PR did what it was supposed to do... Ethnic, religious and racial minorities, the partisan minority in single-party-dominant cities and, in many cases, women were elected to council seats for the first time. These results may not have been well understood; in many cases they were not welcome.
It must have been more than coincidence that PR and a new city charter were adopted by the voters of New York City on the same ballot with their overwhelming election of Franklin D. Roosevelt for his second term as President. In the 1936 campaign, the Democratic city organization warmly supported Roosevelt and stridently opposed both PR and the new charter. Proportional representation had been presented to the voters as a separate issue, lest it drag the charter down to defeat, but the voters swept both local innovations to success along with their presidential preference....
Loss of Proportional Representation in Most Cities
During the Great Depression, however, the PR League was struck by declining financial support. Lack of funds forced the Proportional Representation League to merge into the National Municipal League in 1932, and its continuing efforts were conducted by volunteers. Still the innovation continued to spread. By 1964, 160 PR elections had been held in the United States, including 37 school board elections in Massachusetts cities....
The municipal referendum, however -- itself a Progressive reform tool to expand popular participation in government -- became a formidable weapon in the hands of PR's opponents. Forty-nine repeal issues were placed on the ballots of American PR cities between 1920 and 1961, with several cities experiencing several referenda; 21 cities ultimately repealed PR.
No single factor adequately explains the wave of repeals by popular vote.... In Cleveland, it was voted out as a corollary of rejection of the city manager plan. PR opponents generally attributed the losses to the complexity of the PR count and its time-consuming character. Proponents blamed the continuing opposition of machine politicians who had lost power in reformed cities and sought to recover it....
Although repeal votes have been attributed to a changing political climate less friendly to experimentation and reform, the use of PR was still spreading during the period of repeals. The last two successful repeal votes did not occur until 1960 (in Hamilton, Ohio and Worcester, Massachusetts). Cambridge (Mass.) voters defeated four repeal referenda, the latest in 1961, and the city continues to practice PR today, over 50 years after its adoption. These are instances of the Progressive influence still at work at state and local levels among the forces of organized labor, urban Democrats and Independents, Independent Republicans, social workers and champions of public power, all of whom were among the persistent advocates of PR....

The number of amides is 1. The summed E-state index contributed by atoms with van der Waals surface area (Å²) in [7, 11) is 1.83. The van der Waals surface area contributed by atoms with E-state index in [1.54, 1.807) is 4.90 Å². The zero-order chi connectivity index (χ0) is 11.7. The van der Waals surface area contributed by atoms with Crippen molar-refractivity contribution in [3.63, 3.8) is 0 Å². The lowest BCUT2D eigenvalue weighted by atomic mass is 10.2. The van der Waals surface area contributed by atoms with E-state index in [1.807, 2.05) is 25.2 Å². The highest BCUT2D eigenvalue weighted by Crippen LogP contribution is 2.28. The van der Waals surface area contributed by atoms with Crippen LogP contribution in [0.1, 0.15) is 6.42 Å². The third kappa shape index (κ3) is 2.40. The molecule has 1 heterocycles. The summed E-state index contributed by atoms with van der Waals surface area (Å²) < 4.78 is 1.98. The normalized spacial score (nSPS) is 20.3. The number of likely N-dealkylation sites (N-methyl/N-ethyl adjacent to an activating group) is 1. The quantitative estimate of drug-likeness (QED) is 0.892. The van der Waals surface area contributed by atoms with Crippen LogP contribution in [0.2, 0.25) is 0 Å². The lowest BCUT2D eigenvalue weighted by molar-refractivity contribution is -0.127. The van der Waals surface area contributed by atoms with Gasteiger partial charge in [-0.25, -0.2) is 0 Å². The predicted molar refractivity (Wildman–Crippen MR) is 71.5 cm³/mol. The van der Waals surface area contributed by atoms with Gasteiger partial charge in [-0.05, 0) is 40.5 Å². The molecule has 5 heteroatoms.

A Victim of Its Success
It would seem that the search for explanations of repeal must be conducted in the context of particular cities and their social and economic development. Yet an underlying explanation for repeal seldom recognized in the literature is the fact that PR did what it was supposed to do -- that is, facilitate the representation of minorities of various sorts.
Ethnic, religious and racial minorities, the partisan minority in single-party-dominant cities and, in many cases, women were elected to council seats for the first time. These results may not have been well understood; in many cases they were not welcome in the 1930s, 1940s and 1950s. The election of two Communist Party members in New York City in 1945, and of African Americans in Toledo and Cincinnati, figured prominently in repeal campaigns. The history of the repeal campaigns shows that voters generally were not as open to diversity as PR's sponsors had been.
This article is excerpted and adapted from Kathleen Barber's Proportional Representation and Election Reform in Ohio (Ohio State University Press, 1995), which focuses on the use of PR in five Ohio cities. Dr. Barber is professor emerita of John Carroll University and a founding Advisory Board member of the Center for Voting and Democracy.